I make killer meatballs. The key is to taste a few test meatballs before cooking the whole batch. Even with the same ingredients, the balance between these makes a huge difference in the final product and it's something you have to get a feel for
2 lbs ground beef (Chuck not ground round or sirloin)
1 cup grated Locatelli Romano pecorino cheese (grate this yourself)
2 eggs (3 at MOST and only if it's dry)
1.5 cups bread crumbs. I do this with fresh (not day old), bakery bread, which I cut up, dry out in an oven/toaster oven at 300F convection for 20 minutes, then cut up finer with a food processor or knife. It's ok to have pieces that are as big as 1/4 inch in size.
1 bunch of fresh parsley, chopped
6 cloves of fresh garlic, chopped pretty small, but not pressed.
1 tablespoon dried oregano, crushed by hand
Kosher or sea salt, fresh ground black pepper to taste, but don't be shy
Handle the meat lightly. Mix by pulling it apart, not pressing it or mashing it together. Remember, just like gluten, meat protein tightens when you work it, so be gentle.
Pour just enough olive oil to coat pan, maybe 1/8 inch. Mix a tiny flat 1 inch circle and fry it up on both sides and taste it. Adjust oregano, salt and pepper and repeat until you are satisfied. This is where you need a bit of experience.
Then make your meatballs and cook them. The balls should be fairly loose, not pressed super tight. Don't over crowd the pan. The heat should be high enough so that the balls sizzle, but not so high that they pop (good rule for all meats). At first they stick to the pan, but as they brown, they will release. Try not to force them and only turn when they release themselves (1 in 10 you kind of have to force). Shake the pan gently to see which ones are loose and ready for turning. Brown on all sides. Don't turn too frequently. Do one side till it's brown then turn. You may have to add a bit more oil as you go, depending on th meat. Some lean cuts soak up oil, some fattier cuts give off oil. Really you don't want very lean meatballs.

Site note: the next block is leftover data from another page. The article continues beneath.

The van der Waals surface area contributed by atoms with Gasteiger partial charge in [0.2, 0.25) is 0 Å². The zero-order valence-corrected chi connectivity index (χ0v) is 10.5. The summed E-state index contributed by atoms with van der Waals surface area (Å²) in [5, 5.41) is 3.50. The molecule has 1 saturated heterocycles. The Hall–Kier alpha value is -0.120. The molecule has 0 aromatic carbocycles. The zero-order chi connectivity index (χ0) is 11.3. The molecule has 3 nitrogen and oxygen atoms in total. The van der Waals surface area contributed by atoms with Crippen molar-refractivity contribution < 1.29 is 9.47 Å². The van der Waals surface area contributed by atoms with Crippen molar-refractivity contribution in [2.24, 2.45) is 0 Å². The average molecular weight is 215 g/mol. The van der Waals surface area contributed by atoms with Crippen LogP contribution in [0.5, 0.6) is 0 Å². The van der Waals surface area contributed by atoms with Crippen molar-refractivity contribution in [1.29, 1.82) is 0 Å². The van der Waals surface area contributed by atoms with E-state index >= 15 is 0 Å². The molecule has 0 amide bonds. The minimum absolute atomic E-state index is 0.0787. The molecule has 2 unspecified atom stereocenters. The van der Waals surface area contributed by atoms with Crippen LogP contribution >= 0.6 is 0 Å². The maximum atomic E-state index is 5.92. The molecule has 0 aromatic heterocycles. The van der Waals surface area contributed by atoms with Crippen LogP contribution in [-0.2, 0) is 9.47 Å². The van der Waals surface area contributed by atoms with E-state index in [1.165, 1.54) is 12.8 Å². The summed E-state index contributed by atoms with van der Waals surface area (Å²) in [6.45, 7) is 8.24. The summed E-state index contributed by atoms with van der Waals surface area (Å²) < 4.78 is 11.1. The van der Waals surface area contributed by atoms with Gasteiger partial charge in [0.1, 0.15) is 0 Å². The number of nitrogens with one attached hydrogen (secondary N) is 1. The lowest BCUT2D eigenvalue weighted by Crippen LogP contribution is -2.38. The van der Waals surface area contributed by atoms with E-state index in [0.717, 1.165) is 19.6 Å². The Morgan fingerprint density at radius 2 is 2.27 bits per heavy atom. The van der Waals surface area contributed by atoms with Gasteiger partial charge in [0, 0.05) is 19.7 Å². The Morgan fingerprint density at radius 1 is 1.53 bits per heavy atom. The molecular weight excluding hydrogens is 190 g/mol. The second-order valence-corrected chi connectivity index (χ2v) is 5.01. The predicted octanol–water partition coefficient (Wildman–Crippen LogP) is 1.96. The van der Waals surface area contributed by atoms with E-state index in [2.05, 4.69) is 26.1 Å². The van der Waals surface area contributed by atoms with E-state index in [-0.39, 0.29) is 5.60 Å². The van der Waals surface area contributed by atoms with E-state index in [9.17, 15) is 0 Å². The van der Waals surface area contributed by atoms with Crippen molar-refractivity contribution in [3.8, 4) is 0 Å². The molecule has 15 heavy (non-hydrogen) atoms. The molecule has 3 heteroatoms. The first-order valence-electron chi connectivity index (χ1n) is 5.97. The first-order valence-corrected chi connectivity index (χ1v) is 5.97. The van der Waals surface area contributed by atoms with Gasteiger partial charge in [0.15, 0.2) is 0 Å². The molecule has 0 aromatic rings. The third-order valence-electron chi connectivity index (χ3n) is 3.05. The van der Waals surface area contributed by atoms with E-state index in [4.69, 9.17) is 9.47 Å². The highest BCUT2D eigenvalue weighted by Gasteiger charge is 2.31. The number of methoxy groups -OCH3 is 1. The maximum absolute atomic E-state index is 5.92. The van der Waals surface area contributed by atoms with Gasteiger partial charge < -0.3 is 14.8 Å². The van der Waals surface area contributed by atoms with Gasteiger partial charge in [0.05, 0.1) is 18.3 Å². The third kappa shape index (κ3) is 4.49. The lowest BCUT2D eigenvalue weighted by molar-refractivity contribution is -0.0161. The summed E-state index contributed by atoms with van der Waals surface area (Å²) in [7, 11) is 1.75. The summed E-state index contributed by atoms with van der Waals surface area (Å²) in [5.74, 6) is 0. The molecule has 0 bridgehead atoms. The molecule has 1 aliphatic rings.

Empty 2 cans of good tomatoes (I like Cento) into a pot and grind with an emersion mixer (or food processor). Just a light blend, not a puree. Simmer, put the meatballs in sauce as they are done. You can add some romano cheese to the sauce to and at most 1 teaspoon of sugar if you need it. These will mellow out any bitterness. Better to go heavy on the romano and light on the sugar. Simmer. You can eat right then, or chill for day. When they are off the stove, push a whole bunch of unchopped parsley into the sauce. Cool a bit then move the whole pot to the fridge for a day. Next day, simply move back to the stove and simmer again. Once up to temp, throw out the parsely as it's released all it's flavor and is now bitter.
That's pretty much it. That's your sunday gravy and meatballs for your pizza.